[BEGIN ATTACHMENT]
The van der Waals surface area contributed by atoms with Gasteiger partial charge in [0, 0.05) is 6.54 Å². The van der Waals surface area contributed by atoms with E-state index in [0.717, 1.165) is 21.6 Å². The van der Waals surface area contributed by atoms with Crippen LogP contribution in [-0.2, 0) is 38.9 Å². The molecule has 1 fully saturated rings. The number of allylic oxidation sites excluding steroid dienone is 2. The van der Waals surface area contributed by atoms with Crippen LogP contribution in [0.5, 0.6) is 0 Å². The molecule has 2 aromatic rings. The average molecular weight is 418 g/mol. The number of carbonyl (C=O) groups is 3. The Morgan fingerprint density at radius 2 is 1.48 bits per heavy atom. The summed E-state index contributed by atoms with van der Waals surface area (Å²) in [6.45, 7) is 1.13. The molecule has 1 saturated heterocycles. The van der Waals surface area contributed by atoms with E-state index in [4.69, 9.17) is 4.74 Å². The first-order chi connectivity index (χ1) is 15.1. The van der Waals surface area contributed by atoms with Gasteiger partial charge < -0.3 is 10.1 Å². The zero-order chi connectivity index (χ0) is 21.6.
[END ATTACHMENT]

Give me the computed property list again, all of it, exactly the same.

The van der Waals surface area contributed by atoms with Gasteiger partial charge in [0, 0.05) is 6.54 Å². The van der Waals surface area contributed by atoms with E-state index in [0.717, 1.165) is 21.6 Å². The van der Waals surface area contributed by atoms with Crippen LogP contribution in [-0.2, 0) is 38.9 Å². The molecule has 1 fully saturated rings. The number of allylic oxidation sites excluding steroid dienone is 2. The van der Waals surface area contributed by atoms with Crippen LogP contribution in [0.5, 0.6) is 0 Å². The molecule has 2 aromatic rings. The average molecular weight is 418 g/mol. The number of carbonyl (C=O) groups is 3. The Morgan fingerprint density at radius 2 is 1.48 bits per heavy atom. The summed E-state index contributed by atoms with van der Waals surface area (Å²) in [6.45, 7) is 1.13. The molecule has 1 saturated heterocycles. The van der Waals surface area contributed by atoms with E-state index in [4.69, 9.17) is 4.74 Å². The first-order chi connectivity index (χ1) is 15.1. The van der Waals surface area contributed by atoms with Gasteiger partial charge < -0.3 is 10.1 Å². The zero-order chi connectivity index (χ0) is 21.6.